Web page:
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I was working on a project for a while, trying to figure out what I was doing wrong, when I finally narrowed "the bug" down to the fact that the below code doesn't work as I expected:

function Alpha()
    {
    this.onion = 'onion';

    function Beta()
        {
        alert(this.onion);
        }

    Beta();
    }

alpha1 = new Alpha();
// Alerts 'undefined'

However, if I change the code to this:

function Alpha()
    {
    var self = this;
    this.onion = 'onion';

    function Beta()
        {
        alert(self.onion);
        }

    Beta();
    }

alpha1 = new Alpha();
// Alerts 'onion'

it works like I would expect. After wasting a large portion of my life, can anyone explain why it works like this?

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3 Answers 3

up vote 11 down vote accepted

Works like this because each function has associated its own execution context.

However there are other ways to do it, for example:

Using call or apply to invoke the function:

function Alpha() {
  this.onion = 'onion';

  function Beta() {
    alert(this.onion);
  }

  Beta.call(this);
}

var alpha1 = new Alpha();
// Alerts 'onion'

The new ECMAScript 5th Edition Standard, introduces a way to persist the function context, the Function.prototype.bind method:

function Alpha() {
  this.onion = 'onion';

  var Beta = function () {
    alert(this.onion);
  }.bind(this);

  Beta();
}

var alpha1 = new Alpha();
// Alerts 'onion'

We can say that the Beta function is bound, and no matter how you invoke it, its this value will be the intact.

This method is not widely supported yet, currently only IE9pre3 includes it, but you can include an implementation to make it work now.

Now let me elaborate about how this works:

The this value exist on each execution context, and for Function Code is set implicitly when a function call is made, the value is determined depending how the reference if formed.

In your example, when you invoke Beta();, since it is not bound to any object, we can say that the reference has no base object, then, the this value will refer to the global object.

Other case happens when you invoke a function that is bound as a property of an object, for example:

var obj = {
  foo: function () { return this === obj;}
};
obj.foo(); // true

As you can see, the reference being invoked obj.bar(); contains a base object, which is obj, and the this value inside the invoked function will refer to it.

Note: The reference type is an abstract concept, defined for language implementation purposes you can see the details in the spec.

A third case where the this value is set implicitly is when you use the new operator, it will refer to a newly created object that inherits from its constructor's prototype:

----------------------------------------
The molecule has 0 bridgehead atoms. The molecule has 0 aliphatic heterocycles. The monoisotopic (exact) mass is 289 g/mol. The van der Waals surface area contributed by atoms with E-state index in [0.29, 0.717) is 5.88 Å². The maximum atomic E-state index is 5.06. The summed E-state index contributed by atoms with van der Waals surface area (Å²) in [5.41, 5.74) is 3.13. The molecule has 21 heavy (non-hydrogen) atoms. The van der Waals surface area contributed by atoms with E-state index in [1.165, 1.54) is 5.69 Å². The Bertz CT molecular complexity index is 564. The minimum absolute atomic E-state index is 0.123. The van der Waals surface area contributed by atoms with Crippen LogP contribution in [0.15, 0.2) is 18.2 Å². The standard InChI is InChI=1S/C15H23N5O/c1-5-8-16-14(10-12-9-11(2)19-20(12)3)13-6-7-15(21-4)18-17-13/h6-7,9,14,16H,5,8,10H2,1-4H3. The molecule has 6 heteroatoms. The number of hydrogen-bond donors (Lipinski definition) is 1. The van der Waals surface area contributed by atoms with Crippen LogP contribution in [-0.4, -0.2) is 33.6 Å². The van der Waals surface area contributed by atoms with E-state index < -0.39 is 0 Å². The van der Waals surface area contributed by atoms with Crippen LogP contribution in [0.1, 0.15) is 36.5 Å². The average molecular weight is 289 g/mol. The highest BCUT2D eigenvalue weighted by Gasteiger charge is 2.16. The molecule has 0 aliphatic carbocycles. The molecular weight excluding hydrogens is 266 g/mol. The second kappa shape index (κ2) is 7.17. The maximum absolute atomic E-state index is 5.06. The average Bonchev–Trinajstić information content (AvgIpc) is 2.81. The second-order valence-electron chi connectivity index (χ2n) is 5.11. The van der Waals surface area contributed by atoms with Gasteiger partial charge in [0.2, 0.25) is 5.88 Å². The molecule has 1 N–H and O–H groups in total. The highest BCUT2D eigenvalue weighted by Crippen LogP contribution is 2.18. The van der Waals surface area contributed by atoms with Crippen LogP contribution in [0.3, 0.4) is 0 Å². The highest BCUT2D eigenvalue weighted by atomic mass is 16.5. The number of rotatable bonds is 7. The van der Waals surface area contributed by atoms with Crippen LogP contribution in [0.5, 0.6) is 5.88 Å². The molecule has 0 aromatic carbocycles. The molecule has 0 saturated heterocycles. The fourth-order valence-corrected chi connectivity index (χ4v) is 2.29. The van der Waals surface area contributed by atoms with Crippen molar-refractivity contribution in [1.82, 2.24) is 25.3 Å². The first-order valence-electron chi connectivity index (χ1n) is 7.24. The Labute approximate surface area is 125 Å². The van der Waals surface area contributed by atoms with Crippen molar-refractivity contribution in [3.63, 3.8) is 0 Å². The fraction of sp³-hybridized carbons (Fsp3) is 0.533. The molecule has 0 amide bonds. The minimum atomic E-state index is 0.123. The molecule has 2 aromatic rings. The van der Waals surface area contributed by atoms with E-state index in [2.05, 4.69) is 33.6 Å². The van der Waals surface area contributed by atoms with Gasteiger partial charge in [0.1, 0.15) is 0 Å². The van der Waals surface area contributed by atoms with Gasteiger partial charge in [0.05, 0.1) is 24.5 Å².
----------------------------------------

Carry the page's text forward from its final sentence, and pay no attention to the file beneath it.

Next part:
function Foo () {
  return this; // `this` is implicitly returned when a function is called 
}              // with `new`, this line is included only to make it obvious

var foo = new Foo();
foo instanceof Foo; // true
Foo.prototype.isPrototypeOf(foo); // true
share|improve this answer
    
+1. Thorough as ever. –  Tim Down Jul 18 '10 at 13:15
    
Thank you @Tim! –  CMS Jul 18 '10 at 21:24

From JavaScript: The Definitive Guide, 5th Edition (the rhino book):

When a function is invoked as a function rather than as a method, the this keyword refers to the global object. Confusingly, this is true even when a nested function is invoked (as a function) within a containing method that was invoked as a method: the this keyword has one value in the containing function but (counterintuitively) refers to the global object within the body of the nested function.

Note that this is a keyword, not a variable or property name. JavaScript syntax does not allow you to assign a value to this.

Two things to pay attention to here:

  1. this isn't a variable, so the normal closure capture rules don't apply.
  2. this is "rebound" on every functiion calls, whether as a method, a normal function call, or via new. Since you're doing a normal function call (when calling Beta), this is getting bound to the "global object".
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When you call a non-member function (not called as someObject.method()), it runs in the context of the window. It doesn't matter whether it's a private function or a global one.

You could do:

Beta.call(this);

call allows you to call a function while passing a context as the first argument (apply is similar, but the argument list is an array).

However, I'm not clear (even for the trivial example) why onion is public but Beta is private.

share|improve this answer
    
but if I did: var Beta = function() {alert(self.onion);}, it would give the same result, even though Beta is a private member. –  Nick Jul 18 '10 at 5:06
    
That's still not a member function. JavaScript member functions are public. –  Matthew Flaschen Jul 18 '10 at 5:10
    
Hmm.. okay, getting confused with the terminology. But Beta is a private member (whose value is a Function), just not a member function right? –  Nick Jul 18 '10 at 5:18
    
I would say var Beta is a private variable, but the point is, use someObject.method() (calling a method on an object), call, or apply; someObject can itself be this. Otherwise, it's just another function.disconnected from the object. –  Matthew Flaschen Jul 18 '10 at 5:21

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